No, I haven’t turned full Nintendo. Not yet, anyway. Only on the full moon do I sprout a 3DS and go on a mad Mario Kart spree. Yet that will soon be changing when the Nintendo Switch releases on March 3rd. Why? Well, read on and I’ll tell you.
The PS Vita, for me, has been a massive disappointment. Sony announced it with all the fanfare it could spare, and promised us a full-on console gaming experience on the go. To be fair we did get a few big games: Uncharted, Need for Speed, Assassin’s Creed, LittleBigPlanet, and even Sly Cooper, to name a few. Actually, I think I just named 90% of the big games that ever released for the system. I know, I know, there’s a ton of indie games, but that’s kind of my point: I’m not that big on indie games. It’s not that I despise them by any means – some are rather good – but as I bought the Vita with the expectation of great-first party support and some big blockbusters, I can’t say I’m all that thrilled when new games are added to the Vita’s library.
It’s been almost five years since the Vita released and for approximately half of its life Sony hasn’t given a toss about it. The Vita was left to die so the PS4 could live, basically. I can understand that sacrifice from a business perspective but it doesn’t mean I like it. The lack of first-party support was truly shameful, as was the pure disgusting price-gouging with the propriety memory cards – but that’s a topic that’s been done to death, so I’ll refrain from pointing any of my (middle) fingers at Sony on this occasion.
These days, my PS Vita is lucky to even get turned on once a week. Maybe I’ll get a review code come through and that forces me to play. Maybe I just want to play a bit of Spyro when I’m in the bath. Maybe I’ll use it for a bit of remote play if I can’t be bothered booting my laptop up to use the superior remote play on that. I don’t use the thing half as much now as I did in the first 12 months of its life.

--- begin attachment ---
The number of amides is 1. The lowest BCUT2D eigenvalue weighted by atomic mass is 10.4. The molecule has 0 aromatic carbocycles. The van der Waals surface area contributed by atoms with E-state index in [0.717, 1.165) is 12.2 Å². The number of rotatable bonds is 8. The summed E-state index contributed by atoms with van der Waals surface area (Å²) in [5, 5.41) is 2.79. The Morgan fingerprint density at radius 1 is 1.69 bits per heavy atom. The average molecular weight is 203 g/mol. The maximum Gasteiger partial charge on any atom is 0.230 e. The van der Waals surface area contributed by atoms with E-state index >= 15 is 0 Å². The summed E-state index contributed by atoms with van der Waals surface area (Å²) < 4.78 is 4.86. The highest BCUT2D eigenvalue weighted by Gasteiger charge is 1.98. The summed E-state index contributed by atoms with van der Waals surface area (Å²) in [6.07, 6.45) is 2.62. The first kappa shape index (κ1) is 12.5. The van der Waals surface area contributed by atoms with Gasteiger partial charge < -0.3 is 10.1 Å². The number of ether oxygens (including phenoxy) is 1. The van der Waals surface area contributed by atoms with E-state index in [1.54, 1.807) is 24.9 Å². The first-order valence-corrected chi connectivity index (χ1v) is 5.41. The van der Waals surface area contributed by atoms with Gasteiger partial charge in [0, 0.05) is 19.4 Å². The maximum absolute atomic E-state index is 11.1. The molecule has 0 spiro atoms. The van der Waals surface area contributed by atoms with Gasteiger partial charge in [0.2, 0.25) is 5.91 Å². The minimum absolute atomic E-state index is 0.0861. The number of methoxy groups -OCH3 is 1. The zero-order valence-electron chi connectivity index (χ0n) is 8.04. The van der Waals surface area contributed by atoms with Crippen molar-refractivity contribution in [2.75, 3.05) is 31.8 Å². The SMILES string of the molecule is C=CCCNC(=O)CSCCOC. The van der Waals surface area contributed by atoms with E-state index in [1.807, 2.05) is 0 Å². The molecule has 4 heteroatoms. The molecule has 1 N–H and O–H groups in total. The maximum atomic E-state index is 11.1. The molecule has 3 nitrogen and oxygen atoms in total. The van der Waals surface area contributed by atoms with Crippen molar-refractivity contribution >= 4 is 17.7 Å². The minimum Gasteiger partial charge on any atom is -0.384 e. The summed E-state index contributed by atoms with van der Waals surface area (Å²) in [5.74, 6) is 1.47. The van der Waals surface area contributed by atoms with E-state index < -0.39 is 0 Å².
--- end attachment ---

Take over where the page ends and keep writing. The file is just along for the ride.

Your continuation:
For enthusiasts of handheld gaming, the PS Vita was supposed to be the dream. Now? It’s only real audience is those who’re big fans of endless ‘metroidvania’ 2D games and weeabo stuff that I’ve absolutely no interest in. Crudely put, maybe, but it’s unfortunately true. Maybe I’m coming across as a little bitter? In truth, I really am bitter and I have been for years. Every E3, Gamescom, and PSX, I’ve stayed up to the ungodly hours of the morning (most of Sony’s conferences are horribly timed for us Europeans) in the hope that Sony would pull out some surprise announcements for the Vita. And with each passing year I was dealt another disappointing blow. Call me naive, but I still held out hope even when most internet commentators had already declared the Vita snuffed. Well, that disappointment ends this year, but not by the grace of Sony.
Enter the Nintendo Switch. For those of you who are frighteningly out of touch with gaming in general, the Switch is Nintendo’s latest games console. It’s a hybrid console, actually, as you’ll be able to play it on your big TV when it’s docked, but you’ll also be able to pull it from its dock and take it anywhere you please. The best part? There aren’t any sacrifices to the portable mode. The screen will have a lower resolution (which is still higher than the PS Vita’s) and you might lose a little bit of detail in the portable mode, but you’ll still be playing your big AAA games on a rather fetching bit of kit.